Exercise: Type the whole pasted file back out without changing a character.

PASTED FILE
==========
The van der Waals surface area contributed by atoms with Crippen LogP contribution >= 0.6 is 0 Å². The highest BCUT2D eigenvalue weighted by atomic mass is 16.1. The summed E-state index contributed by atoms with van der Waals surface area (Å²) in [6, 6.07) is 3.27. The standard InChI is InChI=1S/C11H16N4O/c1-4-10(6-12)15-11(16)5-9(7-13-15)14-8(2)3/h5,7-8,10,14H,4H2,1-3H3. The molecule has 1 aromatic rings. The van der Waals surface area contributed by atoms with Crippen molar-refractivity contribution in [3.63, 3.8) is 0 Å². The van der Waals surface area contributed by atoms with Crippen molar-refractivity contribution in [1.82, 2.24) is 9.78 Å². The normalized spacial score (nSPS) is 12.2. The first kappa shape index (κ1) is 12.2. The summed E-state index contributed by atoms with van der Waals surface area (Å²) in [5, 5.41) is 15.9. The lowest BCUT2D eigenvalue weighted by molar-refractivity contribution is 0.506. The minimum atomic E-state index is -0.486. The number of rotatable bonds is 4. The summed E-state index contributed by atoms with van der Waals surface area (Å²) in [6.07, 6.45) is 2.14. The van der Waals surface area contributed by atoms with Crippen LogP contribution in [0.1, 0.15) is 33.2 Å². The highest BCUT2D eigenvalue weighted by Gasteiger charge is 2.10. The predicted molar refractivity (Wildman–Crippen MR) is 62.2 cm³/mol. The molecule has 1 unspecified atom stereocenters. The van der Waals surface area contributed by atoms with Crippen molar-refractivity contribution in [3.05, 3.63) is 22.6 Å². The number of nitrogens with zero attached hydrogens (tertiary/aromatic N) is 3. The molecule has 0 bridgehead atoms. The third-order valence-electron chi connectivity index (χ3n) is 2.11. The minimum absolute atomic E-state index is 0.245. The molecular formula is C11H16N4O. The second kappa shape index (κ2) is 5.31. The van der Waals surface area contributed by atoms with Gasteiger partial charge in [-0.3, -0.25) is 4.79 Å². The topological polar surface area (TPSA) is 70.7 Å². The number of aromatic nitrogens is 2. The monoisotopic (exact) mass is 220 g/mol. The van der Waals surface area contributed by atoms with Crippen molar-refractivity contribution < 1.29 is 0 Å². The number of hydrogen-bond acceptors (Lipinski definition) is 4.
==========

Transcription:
The van der Waals surface area contributed by atoms with Crippen LogP contribution >= 0.6 is 0 Å². The highest BCUT2D eigenvalue weighted by atomic mass is 16.1. The summed E-state index contributed by atoms with van der Waals surface area (Å²) in [6, 6.07) is 3.27. The standard InChI is InChI=1S/C11H16N4O/c1-4-10(6-12)15-11(16)5-9(7-13-15)14-8(2)3/h5,7-8,10,14H,4H2,1-3H3. The molecule has 1 aromatic rings. The van der Waals surface area contributed by atoms with Crippen molar-refractivity contribution in [3.63, 3.8) is 0 Å². The van der Waals surface area contributed by atoms with Crippen molar-refractivity contribution in [1.82, 2.24) is 9.78 Å². The normalized spacial score (nSPS) is 12.2. The first kappa shape index (κ1) is 12.2. The summed E-state index contributed by atoms with van der Waals surface area (Å²) in [5, 5.41) is 15.9. The lowest BCUT2D eigenvalue weighted by molar-refractivity contribution is 0.506. The minimum atomic E-state index is -0.486. The number of rotatable bonds is 4. The summed E-state index contributed by atoms with van der Waals surface area (Å²) in [6.07, 6.45) is 2.14. The van der Waals surface area contributed by atoms with Crippen LogP contribution in [0.1, 0.15) is 33.2 Å². The highest BCUT2D eigenvalue weighted by Gasteiger charge is 2.10. The predicted molar refractivity (Wildman–Crippen MR) is 62.2 cm³/mol. The molecule has 1 unspecified atom stereocenters. The van der Waals surface area contributed by atoms with Crippen molar-refractivity contribution in [3.05, 3.63) is 22.6 Å². The number of nitrogens with zero attached hydrogens (tertiary/aromatic N) is 3. The molecule has 0 bridgehead atoms. The third-order valence-electron chi connectivity index (χ3n) is 2.11. The minimum absolute atomic E-state index is 0.245. The molecular formula is C11H16N4O. The second kappa shape index (κ2) is 5.31. The van der Waals surface area contributed by atoms with Gasteiger partial charge in [-0.3, -0.25) is 4.79 Å². The topological polar surface area (TPSA) is 70.7 Å². The number of aromatic nitrogens is 2. The monoisotopic (exact) mass is 220 g/mol. The van der Waals surface area contributed by atoms with Crippen molar-refractivity contribution < 1.29 is 0 Å². The number of hydrogen-bond acceptors (Lipinski definition) is 4.